Milan's Expo 2015 opens on Friday with hopes the six-month food-themed world fair will be a catalyst for economic revival competing with fears it will simply underline Italy's deep-seated problems.
The first global exhibition since Shanghai's groundbreaking hosting five years ago has been beset by delays which mean the site will be far from being fully completed when it opens to the public at 0800 GMT.
Corruption scandals, fears of violent protests and evidence of a fledgling economic recovery running out of steam have all dampened the mood in the run-up to the six-month event.
But Italy is a past master at delivering at the 11th hour -- the finishing touches to some of the stadiums for the 1990 World Cup came within minutes of kick-off.
And a spectacular eve-of-opening concert, featuring tenor Andrea Bocelli, Chinese pianist Lang Lang and the choir and opera of the city's renowned La Scala opera house performing in front of Milan's magnificent Gothic cathedral, was a reminder of the country's capacity to compensate with creativity for its shortcomings in the more humdrum aspects of event planning.
Prime Minister Matteo Renzi has been bullishly predicting that it will all be alright on the night, facing down the opponents who say a state with Italy's unsustainable debt should not be ploughing money into an event that is, by definition, ephemeral in nature.
Those opponents are due to stage a major march on Friday and fears of a spillover into violence were raised by incidents on the eve of the opening, when a few dozen masked protestors attempted to spray-paint and smash the windows of a branch of Manpower, an employment agency that is one of the official partners of the Expo.
- Milan seeking reinvention -
Italy secured the rights to host the Expo seven years ago, long before Renzi came to power last year. But he has embraced it as an opportunity for Italy to show the world that it is reinventing itself under his leadership.
The event plays to Italy's strengths with its nutrition and gastronomy-based theme of "Feeding the Planet, Energy for Life."
Organisers are predicting 20 million visitors over six months and a 10-billion-euro boost to economic activity through increased tourist revenues and other, harder to measure, benefits such as increased investment.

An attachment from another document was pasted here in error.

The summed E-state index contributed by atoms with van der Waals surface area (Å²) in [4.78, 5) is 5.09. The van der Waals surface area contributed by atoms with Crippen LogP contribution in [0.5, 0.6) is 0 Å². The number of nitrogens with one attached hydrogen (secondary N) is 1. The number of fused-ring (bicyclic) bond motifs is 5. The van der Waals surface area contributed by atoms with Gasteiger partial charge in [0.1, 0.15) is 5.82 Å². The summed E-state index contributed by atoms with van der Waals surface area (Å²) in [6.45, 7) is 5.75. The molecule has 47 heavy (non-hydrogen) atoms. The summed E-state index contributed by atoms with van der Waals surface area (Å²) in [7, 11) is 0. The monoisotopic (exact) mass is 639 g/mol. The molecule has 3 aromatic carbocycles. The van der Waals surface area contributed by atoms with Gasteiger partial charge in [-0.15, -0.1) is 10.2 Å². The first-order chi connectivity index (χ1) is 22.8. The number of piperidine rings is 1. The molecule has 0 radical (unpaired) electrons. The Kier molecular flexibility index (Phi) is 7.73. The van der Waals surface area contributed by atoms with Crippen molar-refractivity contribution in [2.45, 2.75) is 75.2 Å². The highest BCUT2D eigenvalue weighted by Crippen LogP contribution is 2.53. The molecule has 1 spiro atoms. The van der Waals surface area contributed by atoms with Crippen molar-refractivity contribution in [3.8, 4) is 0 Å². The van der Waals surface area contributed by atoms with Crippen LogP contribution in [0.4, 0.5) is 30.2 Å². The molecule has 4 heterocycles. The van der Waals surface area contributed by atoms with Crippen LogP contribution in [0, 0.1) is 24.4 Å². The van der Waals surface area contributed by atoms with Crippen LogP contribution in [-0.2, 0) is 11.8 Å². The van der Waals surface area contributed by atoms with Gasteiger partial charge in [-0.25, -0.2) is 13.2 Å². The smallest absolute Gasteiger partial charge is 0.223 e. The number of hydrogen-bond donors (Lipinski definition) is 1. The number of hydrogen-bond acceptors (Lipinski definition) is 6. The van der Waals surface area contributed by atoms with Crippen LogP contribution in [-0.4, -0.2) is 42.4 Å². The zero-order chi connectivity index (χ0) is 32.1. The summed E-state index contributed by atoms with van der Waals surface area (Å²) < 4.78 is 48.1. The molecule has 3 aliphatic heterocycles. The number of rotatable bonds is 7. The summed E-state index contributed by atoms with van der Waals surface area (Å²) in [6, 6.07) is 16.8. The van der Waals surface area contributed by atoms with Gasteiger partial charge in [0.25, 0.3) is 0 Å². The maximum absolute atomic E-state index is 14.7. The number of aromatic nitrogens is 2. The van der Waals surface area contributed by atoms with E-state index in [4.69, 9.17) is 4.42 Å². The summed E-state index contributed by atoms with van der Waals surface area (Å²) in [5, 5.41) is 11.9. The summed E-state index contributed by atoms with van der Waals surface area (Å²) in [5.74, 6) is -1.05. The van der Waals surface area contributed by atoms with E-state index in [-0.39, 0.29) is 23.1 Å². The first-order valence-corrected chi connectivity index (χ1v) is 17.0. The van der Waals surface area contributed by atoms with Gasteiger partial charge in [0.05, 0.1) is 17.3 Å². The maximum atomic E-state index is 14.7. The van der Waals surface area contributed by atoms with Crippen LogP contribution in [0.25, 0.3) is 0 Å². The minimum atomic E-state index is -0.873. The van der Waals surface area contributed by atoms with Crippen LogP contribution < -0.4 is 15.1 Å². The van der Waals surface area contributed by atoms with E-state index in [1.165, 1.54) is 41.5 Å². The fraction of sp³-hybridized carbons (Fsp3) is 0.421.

More than a million Chinese are expected to visit Milan for the Expo and Italian officials are hoping some of them will become long-term business partners as the economic relationship between the two countries flourishes.
For Milan, the Expo is also about reinvention with the city seeking to forge a new image as a 21st Century "smart" city that is defined as much by its flair for gastronomy, design and sustainable living as by its industrial past.
There will be tight airport-style security around the site and a huge police presence on Friday in anticipation of the "No Expo" movement's march.
Earlier this week, police carried out pre-emptive raids on radical groups suspected of planning to ensure the demonstration turns into a showdown with the security forces.
Officers seized fireworks, baseball bats, gas masks and material which could be used to make Molotov cocktails.
The organisers of Friday's demonstration have insisted it will be peaceful and accuse the police and media of whipping up public alarm because they are fearful that there will be more people protesting than visiting the Expo.
The Expo's critics have focused on the conditions of some of the 6,000 employees who have been engaged on a work experience basis, as well as the involvement of corporations such as McDonalds and Coca Cola, saying that has stripped the event of any environmental credibility.